Edward Nicholson and Ray Chase shared political agendas created by the Citizens Alliance and the interests that they represented. Those interests depended upon a remarkable system of informers, spies, and infiltrators developed by the Citizens Alliance and its many branches and organizations. The Citizens Alliance created The Special Services under the leadership of Lloyd M. MacAloon in 1929. He focused his surveillance on “radicals and trade unionists” and the Communist Party. The organization employed “investigators” who infiltrated every labor union organization in the city, even joining the ranks of union leadership. These spies provided information about union membership, finances, and plans to organize shops, all invaluable to the anti-union forces of the Citizens Alliance. MacAloon also kept copious files on “progressive thinkers,” college professors, lawyers, and anyone who might be viewed as “liberal” or might question business. His files gave basic information about individuals, linked them to others with these attitudes, and documented their personal histories. The Law and Order League that Nicholson helped to lead devoted two-thirds of its budget to intelligence gathering. This surveillance work was focused on the Farmer-Labor Party, “socially minded and progressive movements,” and others termed “enemies of society.”

William Millikan. A Union Against Unions: The Minneapolis Citizens Alliance and Its Fight Against Organized Labor, 1903-1947. St. Paul: Minnesota Historical Society 2001 pp 223-224.

Chase and Nicholson’s quid-pro-quo relationship was fully aligned with the work of the Citizens Alliance. They viewed those students and faculty members as most dangerous to the University of Minnesota who were activists aligned with the Farmer-Labor Party, or were pro-union, or were critical of capitalism and opposed war. Dean Nicholson and Ray Chase made common cause in their rejection of these ideas and activism, and pursued the politics of law and order that made these students and faculty “enemies of society” as much as Farmer-Labor appointees to the Board of Regents.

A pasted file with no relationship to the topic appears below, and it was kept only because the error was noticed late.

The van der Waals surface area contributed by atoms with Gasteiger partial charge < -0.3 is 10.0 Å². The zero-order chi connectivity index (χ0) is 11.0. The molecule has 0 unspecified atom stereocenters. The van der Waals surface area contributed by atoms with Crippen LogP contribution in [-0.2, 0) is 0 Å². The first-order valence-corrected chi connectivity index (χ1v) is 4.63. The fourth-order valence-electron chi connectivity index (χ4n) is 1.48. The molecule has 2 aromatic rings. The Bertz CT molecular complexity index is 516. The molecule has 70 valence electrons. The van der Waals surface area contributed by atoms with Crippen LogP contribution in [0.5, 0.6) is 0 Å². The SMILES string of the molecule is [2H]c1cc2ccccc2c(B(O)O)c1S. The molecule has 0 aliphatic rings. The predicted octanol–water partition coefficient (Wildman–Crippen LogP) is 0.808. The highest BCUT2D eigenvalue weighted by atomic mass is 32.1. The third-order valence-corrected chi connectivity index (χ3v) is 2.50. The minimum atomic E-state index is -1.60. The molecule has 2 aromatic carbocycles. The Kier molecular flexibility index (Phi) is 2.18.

Ray P. Chase and His Campaign Against the University of Minnesota

Ray Chase was born in Anoka, Minnesota and graduated from the University of Minnesota in 1903. He received a law degree from William Mitchell Law School in 1919. He served as a municipal judge of Anoka, Minnesota from 1911 to 1916, and as deputy State auditor and land commissioner of Minnesota from 1916 through 1920. Chase was State Auditor from 1920–1931 and a member of the United States House of Representatives from 1933–1935. He failed in his bid for reelection to the House of Representatives, as well as to become Governor of the State of Minnesota, losing to Farmer-Laborite Floyd B. Olson in 1930. He was a popular and highly praised figure among conservatives and extremists with strong ties to a number of right-wing organizations that were popular in Minnesota in the 1930s. He was opposed to taxation, and remained a right-wing figure in Republican politics.